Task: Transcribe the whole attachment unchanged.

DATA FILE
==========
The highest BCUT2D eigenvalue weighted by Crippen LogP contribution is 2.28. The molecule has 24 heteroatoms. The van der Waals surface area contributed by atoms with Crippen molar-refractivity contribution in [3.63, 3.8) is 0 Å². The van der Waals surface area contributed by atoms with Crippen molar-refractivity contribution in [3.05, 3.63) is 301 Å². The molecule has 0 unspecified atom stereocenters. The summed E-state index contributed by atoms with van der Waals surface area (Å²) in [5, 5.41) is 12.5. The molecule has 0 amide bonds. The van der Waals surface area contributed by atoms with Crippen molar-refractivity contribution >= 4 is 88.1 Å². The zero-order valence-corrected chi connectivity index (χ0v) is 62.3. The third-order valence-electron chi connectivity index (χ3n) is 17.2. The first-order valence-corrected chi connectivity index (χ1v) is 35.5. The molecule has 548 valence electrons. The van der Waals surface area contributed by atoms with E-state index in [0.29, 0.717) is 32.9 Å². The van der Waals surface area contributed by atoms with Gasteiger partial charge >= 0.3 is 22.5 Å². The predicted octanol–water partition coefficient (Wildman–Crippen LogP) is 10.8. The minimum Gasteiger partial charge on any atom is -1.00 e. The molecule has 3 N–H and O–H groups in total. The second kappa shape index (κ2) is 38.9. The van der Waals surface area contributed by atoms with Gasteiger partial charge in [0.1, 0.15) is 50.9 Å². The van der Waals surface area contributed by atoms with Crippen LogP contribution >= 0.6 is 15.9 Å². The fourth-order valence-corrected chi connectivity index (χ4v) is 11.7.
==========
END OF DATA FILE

The highest BCUT2D eigenvalue weighted by Crippen LogP contribution is 2.28. The molecule has 24 heteroatoms. The van der Waals surface area contributed by atoms with Crippen molar-refractivity contribution in [3.63, 3.8) is 0 Å². The van der Waals surface area contributed by atoms with Crippen molar-refractivity contribution in [3.05, 3.63) is 301 Å². The molecule has 0 unspecified atom stereocenters. The summed E-state index contributed by atoms with van der Waals surface area (Å²) in [5, 5.41) is 12.5. The molecule has 0 amide bonds. The van der Waals surface area contributed by atoms with Crippen molar-refractivity contribution >= 4 is 88.1 Å². The zero-order valence-corrected chi connectivity index (χ0v) is 62.3. The third-order valence-electron chi connectivity index (χ3n) is 17.2. The first-order valence-corrected chi connectivity index (χ1v) is 35.5. The molecule has 548 valence electrons. The van der Waals surface area contributed by atoms with E-state index in [0.29, 0.717) is 32.9 Å². The van der Waals surface area contributed by atoms with Gasteiger partial charge >= 0.3 is 22.5 Å². The predicted octanol–water partition coefficient (Wildman–Crippen LogP) is 10.8. The minimum Gasteiger partial charge on any atom is -1.00 e. The molecule has 3 N–H and O–H groups in total. The second kappa shape index (κ2) is 38.9. The van der Waals surface area contributed by atoms with Gasteiger partial charge in [0.1, 0.15) is 50.9 Å². The van der Waals surface area contributed by atoms with Crippen LogP contribution >= 0.6 is 15.9 Å². The fourth-order valence-corrected chi connectivity index (χ4v) is 11.7.